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Beginners Guide To Deep Reinforcement Learning - Learning AI

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Before we begin, it’s important to make a distinction between the two techniques in question — Deep Learning (DL) and Reinforcement Learning (RL). By imitating the processes in the human brain, DL uses neural networks to discover patterns in data and make decisions. RL, on the other hand, is about software agents learning how to act in an environment in order to maximize a certain reward. When the two are brought together,the magic begins. Also called Deep Reinforcement Learning (DRL), its algorithms are capable of feats such as beating the world champions at Go.

How does Reinforcement Learning work?

RL is a subset of Machine Learning, along with Supervised and Unsupervised learning. Supervised Learning trains on data that has both inputs and the correct inputs already in place. The goal is then to predict outputs for future cases. Unsupervised Learning, on the other hand, is used in order to detect hidden patterns and structures in data when little is known about it.

RL takes a third approach which, simply put, works like using a carrot and stick with a computer program. The program can make certain “moves” that bring rewards, while others take them away. To be precise, the mathematical framework describing RL is called a Markov Decision Process. In this framework, an agent (our software) is located in an environment where it can make certain actions. By observing its surroundings, the agent performs actions that change the current state and grant or take away rewards.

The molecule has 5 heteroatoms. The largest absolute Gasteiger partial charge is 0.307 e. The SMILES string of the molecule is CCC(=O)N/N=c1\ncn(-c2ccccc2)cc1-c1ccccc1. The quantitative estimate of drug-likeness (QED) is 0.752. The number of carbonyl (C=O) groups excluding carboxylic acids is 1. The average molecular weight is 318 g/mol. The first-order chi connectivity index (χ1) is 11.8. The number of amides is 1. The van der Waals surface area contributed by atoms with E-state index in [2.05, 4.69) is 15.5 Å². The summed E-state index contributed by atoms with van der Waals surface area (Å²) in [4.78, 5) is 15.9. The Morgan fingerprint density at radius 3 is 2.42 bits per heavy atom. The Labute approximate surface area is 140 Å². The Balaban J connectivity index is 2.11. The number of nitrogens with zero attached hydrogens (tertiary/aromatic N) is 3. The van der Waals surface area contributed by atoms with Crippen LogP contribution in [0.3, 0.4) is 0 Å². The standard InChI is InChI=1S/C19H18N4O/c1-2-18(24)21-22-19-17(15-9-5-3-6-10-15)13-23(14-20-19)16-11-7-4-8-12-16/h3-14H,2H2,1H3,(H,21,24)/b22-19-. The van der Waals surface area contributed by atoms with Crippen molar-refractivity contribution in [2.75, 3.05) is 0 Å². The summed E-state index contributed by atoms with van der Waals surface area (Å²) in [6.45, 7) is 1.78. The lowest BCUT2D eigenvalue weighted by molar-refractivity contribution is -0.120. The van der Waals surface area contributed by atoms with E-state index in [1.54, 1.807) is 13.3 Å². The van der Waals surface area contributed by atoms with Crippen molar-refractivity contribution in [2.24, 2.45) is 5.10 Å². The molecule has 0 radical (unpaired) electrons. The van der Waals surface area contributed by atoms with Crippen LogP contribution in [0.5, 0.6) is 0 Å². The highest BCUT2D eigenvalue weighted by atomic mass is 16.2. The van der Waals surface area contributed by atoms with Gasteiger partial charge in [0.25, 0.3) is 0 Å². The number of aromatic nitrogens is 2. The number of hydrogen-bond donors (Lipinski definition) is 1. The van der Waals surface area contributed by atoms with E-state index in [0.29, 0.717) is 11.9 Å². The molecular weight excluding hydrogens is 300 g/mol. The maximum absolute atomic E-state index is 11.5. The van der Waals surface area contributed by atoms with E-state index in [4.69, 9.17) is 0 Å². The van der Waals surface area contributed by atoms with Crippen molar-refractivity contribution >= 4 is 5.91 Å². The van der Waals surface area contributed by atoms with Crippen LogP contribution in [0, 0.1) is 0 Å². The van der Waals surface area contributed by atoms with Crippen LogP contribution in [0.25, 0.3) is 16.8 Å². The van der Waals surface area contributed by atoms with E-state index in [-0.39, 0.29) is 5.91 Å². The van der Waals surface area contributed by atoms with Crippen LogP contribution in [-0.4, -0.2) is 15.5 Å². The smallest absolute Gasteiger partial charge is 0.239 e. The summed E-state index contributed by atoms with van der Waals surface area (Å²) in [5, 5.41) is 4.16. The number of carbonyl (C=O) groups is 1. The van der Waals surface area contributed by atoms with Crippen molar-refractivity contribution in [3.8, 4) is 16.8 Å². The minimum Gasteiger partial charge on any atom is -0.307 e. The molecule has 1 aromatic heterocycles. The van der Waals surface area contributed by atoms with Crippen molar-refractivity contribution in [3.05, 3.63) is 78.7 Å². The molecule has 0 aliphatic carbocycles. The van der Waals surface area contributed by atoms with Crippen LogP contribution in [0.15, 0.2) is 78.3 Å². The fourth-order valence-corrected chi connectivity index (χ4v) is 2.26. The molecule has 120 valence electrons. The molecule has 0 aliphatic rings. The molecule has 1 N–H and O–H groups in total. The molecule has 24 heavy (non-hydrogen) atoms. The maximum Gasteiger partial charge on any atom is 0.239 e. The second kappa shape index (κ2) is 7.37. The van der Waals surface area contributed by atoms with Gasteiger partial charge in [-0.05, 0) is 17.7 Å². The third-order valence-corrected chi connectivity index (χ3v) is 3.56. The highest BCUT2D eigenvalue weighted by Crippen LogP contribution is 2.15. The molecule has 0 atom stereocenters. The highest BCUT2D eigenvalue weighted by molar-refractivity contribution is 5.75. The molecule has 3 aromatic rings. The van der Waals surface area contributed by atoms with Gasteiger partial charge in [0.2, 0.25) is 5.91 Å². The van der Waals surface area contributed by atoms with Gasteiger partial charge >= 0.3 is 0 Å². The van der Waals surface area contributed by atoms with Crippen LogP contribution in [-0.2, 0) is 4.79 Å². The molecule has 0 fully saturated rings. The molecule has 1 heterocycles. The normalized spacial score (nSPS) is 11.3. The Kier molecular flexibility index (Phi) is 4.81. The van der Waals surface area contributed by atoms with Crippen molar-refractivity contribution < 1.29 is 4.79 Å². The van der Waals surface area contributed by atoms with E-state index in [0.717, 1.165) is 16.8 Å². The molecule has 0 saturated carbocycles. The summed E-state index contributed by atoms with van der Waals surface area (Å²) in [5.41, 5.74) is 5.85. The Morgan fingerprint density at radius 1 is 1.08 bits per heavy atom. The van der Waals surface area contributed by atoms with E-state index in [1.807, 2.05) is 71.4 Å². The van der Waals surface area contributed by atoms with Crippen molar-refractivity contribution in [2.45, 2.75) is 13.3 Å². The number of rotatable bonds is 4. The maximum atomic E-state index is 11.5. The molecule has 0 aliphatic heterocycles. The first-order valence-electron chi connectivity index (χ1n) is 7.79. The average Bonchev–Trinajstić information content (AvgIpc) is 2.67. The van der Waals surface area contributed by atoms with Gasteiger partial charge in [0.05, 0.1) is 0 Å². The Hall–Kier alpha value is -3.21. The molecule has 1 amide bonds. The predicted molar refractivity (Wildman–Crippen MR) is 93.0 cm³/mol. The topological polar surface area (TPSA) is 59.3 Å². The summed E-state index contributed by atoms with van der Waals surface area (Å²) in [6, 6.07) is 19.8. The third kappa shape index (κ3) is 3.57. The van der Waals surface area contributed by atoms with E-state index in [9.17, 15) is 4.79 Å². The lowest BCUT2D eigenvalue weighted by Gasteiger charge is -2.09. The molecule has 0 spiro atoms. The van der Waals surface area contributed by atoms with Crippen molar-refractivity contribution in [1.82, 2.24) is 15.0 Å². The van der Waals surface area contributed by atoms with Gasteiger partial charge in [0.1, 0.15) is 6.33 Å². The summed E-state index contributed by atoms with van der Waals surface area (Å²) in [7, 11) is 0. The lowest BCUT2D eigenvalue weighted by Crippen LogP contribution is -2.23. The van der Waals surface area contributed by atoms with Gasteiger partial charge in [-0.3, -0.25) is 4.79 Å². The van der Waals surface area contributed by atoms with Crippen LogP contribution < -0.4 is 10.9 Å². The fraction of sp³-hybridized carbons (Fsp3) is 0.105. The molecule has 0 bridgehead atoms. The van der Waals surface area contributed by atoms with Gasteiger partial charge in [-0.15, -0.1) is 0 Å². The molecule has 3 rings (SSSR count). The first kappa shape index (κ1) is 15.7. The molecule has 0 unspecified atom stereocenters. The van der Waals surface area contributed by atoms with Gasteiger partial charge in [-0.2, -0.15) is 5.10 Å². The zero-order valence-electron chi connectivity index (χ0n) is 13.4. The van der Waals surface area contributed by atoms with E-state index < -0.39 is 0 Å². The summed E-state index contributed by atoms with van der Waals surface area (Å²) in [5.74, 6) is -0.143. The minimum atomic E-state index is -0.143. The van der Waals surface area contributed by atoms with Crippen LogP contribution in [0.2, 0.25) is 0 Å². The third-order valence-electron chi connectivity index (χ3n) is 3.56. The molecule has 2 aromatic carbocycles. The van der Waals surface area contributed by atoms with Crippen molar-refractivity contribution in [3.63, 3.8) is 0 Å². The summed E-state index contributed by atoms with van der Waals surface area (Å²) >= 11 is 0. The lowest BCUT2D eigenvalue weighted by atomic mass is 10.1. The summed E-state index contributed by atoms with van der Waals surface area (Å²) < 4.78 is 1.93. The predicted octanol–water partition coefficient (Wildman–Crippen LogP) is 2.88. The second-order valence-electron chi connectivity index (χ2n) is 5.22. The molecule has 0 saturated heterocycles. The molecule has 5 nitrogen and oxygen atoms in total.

Actions can mean things like moving a chess piece on the board or turning left in an autonomous car. Rewards are the values that we want our algorithm to maximize. In chess, rewards are the captured pieces and, ultimately, checkmate. For an autonomous car, the values are completely different — the main goal is to reach point B from point A in the shortest amount of time while ensuring the safety of the passengers.

Generally speaking, there are three main ways to approach RL problems:

  • Policy based. A policy is an exact way the agent performs a certain task, so in this approach, the focus is on finding the optimal policy among all available ones.
  • Value based. The focus is to find the optimal value and maximize the cumulative reward.
  • Action based. The focus is on what optimal actions to take at each step

RL techniques are powerful on their own, however, the addition of DL makes it possible to solve a much broader set of problems. A DRL agent, for example, can successfully learn from visual perceptual inputs made up of thousands of pixels. This opens up the possibility to mimic human problem solving capabilities, even in high-dimensional space.

For example, researchers over at Google DeepMind applied DRL to the domain of Atari 2600 games. Receiving only the pixels from the game and the current score as inputs, their agent was able to surpass the performance of all previous algorithms and achieve a level comparable to that of a professional human games tester across a set of 49 games.

Important applications of Deep Reinforcement Learning

Due to its nature, DRL finds pretty obvious applications in playing games, both classical and video games. Among the top accomplishments are the AlphaGo and OpenAI systems, both of which were capable of beating the world champions in Go and the esport game Dota 2, respectively. However, the applications can go far beyond what is considered “fun”.